The real issue is, he’s asked you not to come, and you think it’s unfair. It’s his job. Think about how nice it is to have a husband who is employed. If it’s going to benefit his focus, his career and at the end of the day, your financial stability….maybe that’s reason enough to let this go.

  6. I’ve come out of lurker land to add my two cents here. After reading the situation here and in the forum, I’m so confused. Is it a work trip or not? The LW’s follow up comments confused me rather than clarifying the situation. Seems to me that you didn’t like the advice that everyone gave you, so you changed the story a little at a time, and then actually called Wendy a b***h??? Maybe Wendy is used to and de-sensitized to that kind of reaction, but to me that was uncalled for and completely inappropriate. Why write in to an advice website if you aren’t open to differing opinions? I know, what a stupid question…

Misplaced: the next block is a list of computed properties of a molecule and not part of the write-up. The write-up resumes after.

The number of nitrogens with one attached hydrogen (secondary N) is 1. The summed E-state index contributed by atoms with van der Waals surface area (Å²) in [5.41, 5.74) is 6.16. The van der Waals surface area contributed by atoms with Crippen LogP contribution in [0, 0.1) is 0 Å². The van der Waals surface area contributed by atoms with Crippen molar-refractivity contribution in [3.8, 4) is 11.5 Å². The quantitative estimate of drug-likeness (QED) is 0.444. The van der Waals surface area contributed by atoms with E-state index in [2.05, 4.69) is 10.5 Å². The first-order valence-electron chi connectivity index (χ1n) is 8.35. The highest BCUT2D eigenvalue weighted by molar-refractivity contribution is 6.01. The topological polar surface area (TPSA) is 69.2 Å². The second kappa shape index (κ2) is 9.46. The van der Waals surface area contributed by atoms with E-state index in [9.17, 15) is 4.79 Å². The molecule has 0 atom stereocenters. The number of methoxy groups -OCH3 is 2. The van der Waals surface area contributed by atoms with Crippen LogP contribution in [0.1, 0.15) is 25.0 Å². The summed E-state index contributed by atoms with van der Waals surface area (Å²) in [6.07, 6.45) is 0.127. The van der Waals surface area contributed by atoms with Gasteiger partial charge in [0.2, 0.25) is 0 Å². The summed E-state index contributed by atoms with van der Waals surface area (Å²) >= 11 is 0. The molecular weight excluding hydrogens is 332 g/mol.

1. bittergaymark says:

      The moment the LW called wendy a bitch — she, um… basically proved ALL of Wendy’s points. 😉

      1. Seriously.

      2. Can you share the link where this is in the forum?

      3. Thanks, Wendy!

      4. On a side note-Call me crazy, but I was happy that my first comment in DW World had a response from BGM. Your comments got me hooked on this site to begin with. It’s like meeting my hero! Other than Wendy of course….

      5. bittergaymark says:


  7. Avatar photo Addie Pray says:

    It’s funny, when I first read the letter I thought “oh hell no, I would NOT like that!” (But I’m good at entertaining myself and I understand that when people need to work and spend face time with others, they need to work and spend face time with others – the whole time.) But then I read Wendy’s response and thought “oh that’s a good point, and so is that and that….” LW, she raises really really good points to consider; I hope you don’t brush them off. Talk to your husband, find out what the issue is with you being here. You say you try not to be “too” needy but on a work trip even being a little needy may be a problem.

    1. Avatar photo Addie Pray says:

      Oy, just read the defense follow-ups.

  8. Soooo, what does PIA stand for?

    1. Avatar photo Dear Wendy says: